Miami-Dade County

Following the money in Miami elections

The Sarnoffopoly flier
The Sarnoffopoly flier

In 2006, en route to an upset victory, then-Miami Commission candidate Marc Sarnoff criticized an incumbent for raising hundreds of thousands of dollars from developers.

“When somebody gives you half a million dollars, they expect to get a return on their investment. And that return means large high-rise buildings in Miami. That's the bottom line,” Sarnoff was quoted as saying in the Miami Herald just days before he won the city’s powerful District 2 commission seat.

Nine years later, as Sarnoff prepares to leave office, and his wife campaigns for his seat, their opponents are using his words — and the nearly $900,000 in political donations they raised over the past two years — against them.

Early this week, voters received glossy mailers made to look like a Monopoly board, depicting Teresa Sarnoff as a sort of Rich Uncle Pennybags presiding over a campaign funded by special interests. Monopoly’s precious Boardwalk space, for instance, is represented by $56,000 in contributions to her campaign fund and her husband’s soft money account by entities tied to the Related Group, Miami’s premier high-rise developer.

“Sarnoffopoly,” the center of the board reads. “A special interest money game by Miami’s big developers, lobbyists and the well-connected.”

The mailer was produced by Taxpayers Engaged, a political committee chaired by Christian Ulvert, the political consultant hired by candidate Grace Solares. Ulvert said the committee — which has received money from some of the same sources its mailer criticizes — created the mailer after reading Sarnoff’s quote from the Herald story in 2006.

“I wanted to do, in working with our design team, a piece that showcases the Sarnoff way,” said Ulvert.

Commissioner Sarnoff has certainly, like many political candidates, turned to developers, lobbyists and companies doing business with the city for campaign contributions. His ECO, Truth is the Daughter of Time, has received $318,000 through dozens of contributions, including $35,000 from entities tied to Related Group, $10,000 from the law firm of lobbyist Jorge Luis Lopez, and $10,000 from a company linked to developer Armando Codina.

Teresa Sarnoff’s campaign coffers, meanwhile, rose to $561,000 last month. Her biggest donors include Melo Group, which gave $20,000 from entities and company principals; Related Group, and Fortune International Realty, which contributed $14,000 through various corporations. She often counters criticisms by saying her campaign, which has also received hundreds of smaller contributions by residents and small business owners, is funded by the “three legs of the stool.”

Other candidates with far less money, however, have sought to use her war chest against her. Last week, during a forum in Brickell, candidates Javier Gonzalez and Ken Russell claimed that developers have been strong-armed into giving to the Sarnoffs, and only the Sarnoffs. They offered no names or evidence to back their claims.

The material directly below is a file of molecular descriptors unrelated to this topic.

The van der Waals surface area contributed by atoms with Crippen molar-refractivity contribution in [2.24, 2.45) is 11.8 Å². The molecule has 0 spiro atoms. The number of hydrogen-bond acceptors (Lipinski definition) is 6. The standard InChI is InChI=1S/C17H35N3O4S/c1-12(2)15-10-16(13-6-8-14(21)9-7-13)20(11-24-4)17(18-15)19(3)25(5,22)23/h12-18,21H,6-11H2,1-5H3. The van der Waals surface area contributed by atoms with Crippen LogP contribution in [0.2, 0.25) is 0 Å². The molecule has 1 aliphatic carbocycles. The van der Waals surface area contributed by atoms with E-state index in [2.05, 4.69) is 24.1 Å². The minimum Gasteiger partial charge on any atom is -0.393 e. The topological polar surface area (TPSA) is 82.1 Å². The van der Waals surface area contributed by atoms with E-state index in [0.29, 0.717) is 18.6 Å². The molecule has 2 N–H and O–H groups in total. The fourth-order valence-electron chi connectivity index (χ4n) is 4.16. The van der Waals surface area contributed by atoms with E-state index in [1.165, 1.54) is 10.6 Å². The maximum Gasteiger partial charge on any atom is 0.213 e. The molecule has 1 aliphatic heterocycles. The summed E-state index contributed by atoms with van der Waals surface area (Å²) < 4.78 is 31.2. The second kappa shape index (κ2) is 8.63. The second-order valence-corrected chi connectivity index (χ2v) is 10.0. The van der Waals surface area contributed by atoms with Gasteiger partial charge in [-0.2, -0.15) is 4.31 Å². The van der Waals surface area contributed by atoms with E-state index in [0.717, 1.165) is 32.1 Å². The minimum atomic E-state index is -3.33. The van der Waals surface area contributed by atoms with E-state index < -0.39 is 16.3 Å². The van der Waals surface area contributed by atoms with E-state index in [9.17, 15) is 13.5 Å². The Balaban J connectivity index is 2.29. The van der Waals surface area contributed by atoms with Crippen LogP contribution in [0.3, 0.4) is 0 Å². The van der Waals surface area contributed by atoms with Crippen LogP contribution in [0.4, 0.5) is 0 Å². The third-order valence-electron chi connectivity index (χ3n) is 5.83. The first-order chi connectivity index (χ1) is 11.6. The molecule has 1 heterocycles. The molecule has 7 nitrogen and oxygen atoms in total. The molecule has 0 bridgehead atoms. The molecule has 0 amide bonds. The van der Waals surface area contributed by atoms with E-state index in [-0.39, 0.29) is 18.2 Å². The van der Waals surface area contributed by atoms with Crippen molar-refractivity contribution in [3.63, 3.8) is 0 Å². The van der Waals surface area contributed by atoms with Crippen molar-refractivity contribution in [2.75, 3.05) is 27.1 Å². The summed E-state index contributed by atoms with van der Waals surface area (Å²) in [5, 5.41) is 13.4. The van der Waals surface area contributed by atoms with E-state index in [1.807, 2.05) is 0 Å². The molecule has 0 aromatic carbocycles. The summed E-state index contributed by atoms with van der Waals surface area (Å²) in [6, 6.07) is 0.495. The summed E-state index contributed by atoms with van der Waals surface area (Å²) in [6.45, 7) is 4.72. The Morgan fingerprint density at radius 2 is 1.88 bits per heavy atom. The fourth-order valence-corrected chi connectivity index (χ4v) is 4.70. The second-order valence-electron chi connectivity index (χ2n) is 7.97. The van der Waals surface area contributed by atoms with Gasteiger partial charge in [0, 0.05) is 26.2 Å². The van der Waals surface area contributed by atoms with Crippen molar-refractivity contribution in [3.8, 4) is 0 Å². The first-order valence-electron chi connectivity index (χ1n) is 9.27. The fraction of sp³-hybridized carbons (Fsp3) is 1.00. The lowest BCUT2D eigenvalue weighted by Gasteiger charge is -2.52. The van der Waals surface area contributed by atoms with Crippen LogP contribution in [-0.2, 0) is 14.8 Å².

But the Sarnoffs aren’t the only ones taking donations from developers or the “well-connected.” They’re just raising bigger amounts.

“We’re being very transparent,” Commissioner Sarnoff said during an interview. He criticized Solares for declining to file a voluntary statement for fair campaign practices, and for claiming during the candidates’ forum last week that her campaign has received only one small contribution from a developer. “We're not the ones up there saying I only got $500 from one developer.”

The Taxpayers Engaged PAC has received $3,500 from developer Martin Margulies, $1,000 from a city waste hauler, and $5,000 from Aabad Melwani, a businessman bidding to retain his stake in Miami’s Rickenbacker Marina. The PAC has also received $25,000 from an entity registered to Stephen Kneapler, the former business partner of past Miami Mayor Manny Diaz and the man who, under a different mayor, negotiated Miami’s sale of bayfront land to the county for the development of the AmericanAirlines Arena.

Sarnoff also said a complaint has been filed with the Florida Elections Commission over Ulvert’s failure to clarify his PAC’s support of Solares and opposition of Teresa Sarnoff in the current election. Ulvert contends that the PAC’s attorney advised that neither was required, in part because the committee isn’t engaged in express advocacy, and says he hasn’t been contacted about any complaint. He said he’s not worried about copyright infringement for the mailer — representatives of Hasbro, the manufacturer of Monopoly, did not respond to requests for comment.

Ulvert downplayed the PAC donors’ interests and connections with the city, calling them concerned citizens or, in Margulies’ case, an art collector. He called on Sarnoff to acknowledge just how far his current position on fundraising has strayed from his position in 2006.

“When you have a half-million given to you,” Ulvert said, “it's an investment.”